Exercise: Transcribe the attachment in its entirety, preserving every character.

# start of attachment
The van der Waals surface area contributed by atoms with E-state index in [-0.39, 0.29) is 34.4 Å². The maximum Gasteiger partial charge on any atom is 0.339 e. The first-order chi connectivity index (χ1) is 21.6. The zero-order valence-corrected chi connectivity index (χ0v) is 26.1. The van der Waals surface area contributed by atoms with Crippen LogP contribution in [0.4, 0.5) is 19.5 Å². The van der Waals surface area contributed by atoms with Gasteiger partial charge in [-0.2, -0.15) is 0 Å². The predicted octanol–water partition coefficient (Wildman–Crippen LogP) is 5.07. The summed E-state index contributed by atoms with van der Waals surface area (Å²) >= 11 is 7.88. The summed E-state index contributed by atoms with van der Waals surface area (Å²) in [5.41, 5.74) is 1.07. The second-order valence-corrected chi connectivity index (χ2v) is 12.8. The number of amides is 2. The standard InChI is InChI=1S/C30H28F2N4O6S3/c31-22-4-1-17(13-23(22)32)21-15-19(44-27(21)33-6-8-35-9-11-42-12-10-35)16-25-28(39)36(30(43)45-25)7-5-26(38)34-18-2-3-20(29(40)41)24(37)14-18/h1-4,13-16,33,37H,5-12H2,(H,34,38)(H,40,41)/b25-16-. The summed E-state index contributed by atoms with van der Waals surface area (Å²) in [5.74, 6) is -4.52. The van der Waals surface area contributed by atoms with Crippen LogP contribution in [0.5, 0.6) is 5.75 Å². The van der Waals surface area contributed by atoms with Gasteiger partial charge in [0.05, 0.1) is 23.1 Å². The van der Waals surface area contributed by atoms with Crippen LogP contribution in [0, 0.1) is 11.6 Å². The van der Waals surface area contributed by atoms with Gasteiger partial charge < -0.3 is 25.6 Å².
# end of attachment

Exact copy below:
The van der Waals surface area contributed by atoms with E-state index in [-0.39, 0.29) is 34.4 Å². The maximum Gasteiger partial charge on any atom is 0.339 e. The first-order chi connectivity index (χ1) is 21.6. The zero-order valence-corrected chi connectivity index (χ0v) is 26.1. The van der Waals surface area contributed by atoms with Crippen LogP contribution in [0.4, 0.5) is 19.5 Å². The van der Waals surface area contributed by atoms with Gasteiger partial charge in [-0.2, -0.15) is 0 Å². The predicted octanol–water partition coefficient (Wildman–Crippen LogP) is 5.07. The summed E-state index contributed by atoms with van der Waals surface area (Å²) >= 11 is 7.88. The summed E-state index contributed by atoms with van der Waals surface area (Å²) in [5.41, 5.74) is 1.07. The second-order valence-corrected chi connectivity index (χ2v) is 12.8. The number of amides is 2. The standard InChI is InChI=1S/C30H28F2N4O6S3/c31-22-4-1-17(13-23(22)32)21-15-19(44-27(21)33-6-8-35-9-11-42-12-10-35)16-25-28(39)36(30(43)45-25)7-5-26(38)34-18-2-3-20(29(40)41)24(37)14-18/h1-4,13-16,33,37H,5-12H2,(H,34,38)(H,40,41)/b25-16-. The summed E-state index contributed by atoms with van der Waals surface area (Å²) in [5.74, 6) is -4.52. The van der Waals surface area contributed by atoms with Crippen LogP contribution in [0.5, 0.6) is 5.75 Å². The van der Waals surface area contributed by atoms with Gasteiger partial charge in [0.05, 0.1) is 23.1 Å². The van der Waals surface area contributed by atoms with Crippen LogP contribution in [0, 0.1) is 11.6 Å². The van der Waals surface area contributed by atoms with Gasteiger partial charge < -0.3 is 25.6 Å².